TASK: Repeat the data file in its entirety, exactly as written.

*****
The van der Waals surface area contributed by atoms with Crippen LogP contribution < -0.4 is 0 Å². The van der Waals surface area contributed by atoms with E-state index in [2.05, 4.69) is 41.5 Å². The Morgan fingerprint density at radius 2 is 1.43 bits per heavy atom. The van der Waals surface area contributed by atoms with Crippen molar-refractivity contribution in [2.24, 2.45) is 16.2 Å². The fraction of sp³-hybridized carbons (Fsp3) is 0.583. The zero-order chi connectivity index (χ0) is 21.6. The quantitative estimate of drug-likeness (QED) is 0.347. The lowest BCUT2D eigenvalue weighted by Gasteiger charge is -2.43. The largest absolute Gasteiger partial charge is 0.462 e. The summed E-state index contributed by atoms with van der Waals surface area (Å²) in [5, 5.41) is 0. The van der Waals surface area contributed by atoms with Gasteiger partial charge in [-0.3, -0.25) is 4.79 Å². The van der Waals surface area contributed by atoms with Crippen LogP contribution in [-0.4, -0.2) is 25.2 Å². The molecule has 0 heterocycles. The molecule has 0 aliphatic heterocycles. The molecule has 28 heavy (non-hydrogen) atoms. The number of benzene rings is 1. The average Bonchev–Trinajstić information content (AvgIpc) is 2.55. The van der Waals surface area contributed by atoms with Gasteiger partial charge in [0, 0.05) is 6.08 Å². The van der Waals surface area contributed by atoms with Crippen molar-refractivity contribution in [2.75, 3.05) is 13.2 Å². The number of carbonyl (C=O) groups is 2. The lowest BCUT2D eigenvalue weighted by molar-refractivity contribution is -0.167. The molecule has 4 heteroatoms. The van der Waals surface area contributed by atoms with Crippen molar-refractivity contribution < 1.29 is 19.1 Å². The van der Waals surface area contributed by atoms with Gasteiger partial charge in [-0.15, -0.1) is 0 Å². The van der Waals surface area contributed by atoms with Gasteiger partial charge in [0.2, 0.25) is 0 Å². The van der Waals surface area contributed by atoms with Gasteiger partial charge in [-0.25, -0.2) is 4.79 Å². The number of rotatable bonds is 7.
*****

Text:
The van der Waals surface area contributed by atoms with Crippen LogP contribution < -0.4 is 0 Å². The van der Waals surface area contributed by atoms with E-state index in [2.05, 4.69) is 41.5 Å². The Morgan fingerprint density at radius 2 is 1.43 bits per heavy atom. The van der Waals surface area contributed by atoms with Crippen molar-refractivity contribution in [2.24, 2.45) is 16.2 Å². The fraction of sp³-hybridized carbons (Fsp3) is 0.583. The zero-order chi connectivity index (χ0) is 21.6. The quantitative estimate of drug-likeness (QED) is 0.347. The lowest BCUT2D eigenvalue weighted by Gasteiger charge is -2.43. The largest absolute Gasteiger partial charge is 0.462 e. The summed E-state index contributed by atoms with van der Waals surface area (Å²) in [5, 5.41) is 0. The van der Waals surface area contributed by atoms with Gasteiger partial charge in [-0.3, -0.25) is 4.79 Å². The van der Waals surface area contributed by atoms with Crippen LogP contribution in [-0.4, -0.2) is 25.2 Å². The molecule has 0 heterocycles. The molecule has 0 aliphatic heterocycles. The molecule has 28 heavy (non-hydrogen) atoms. The number of benzene rings is 1. The average Bonchev–Trinajstić information content (AvgIpc) is 2.55. The van der Waals surface area contributed by atoms with Gasteiger partial charge in [0, 0.05) is 6.08 Å². The van der Waals surface area contributed by atoms with Crippen molar-refractivity contribution in [2.75, 3.05) is 13.2 Å². The number of carbonyl (C=O) groups is 2. The lowest BCUT2D eigenvalue weighted by molar-refractivity contribution is -0.167. The molecule has 4 heteroatoms. The van der Waals surface area contributed by atoms with Crippen molar-refractivity contribution < 1.29 is 19.1 Å². The van der Waals surface area contributed by atoms with Gasteiger partial charge in [-0.15, -0.1) is 0 Å². The van der Waals surface area contributed by atoms with Gasteiger partial charge in [0.2, 0.25) is 0 Å². The van der Waals surface area contributed by atoms with Gasteiger partial charge in [-0.25, -0.2) is 4.79 Å². The number of rotatable bonds is 7.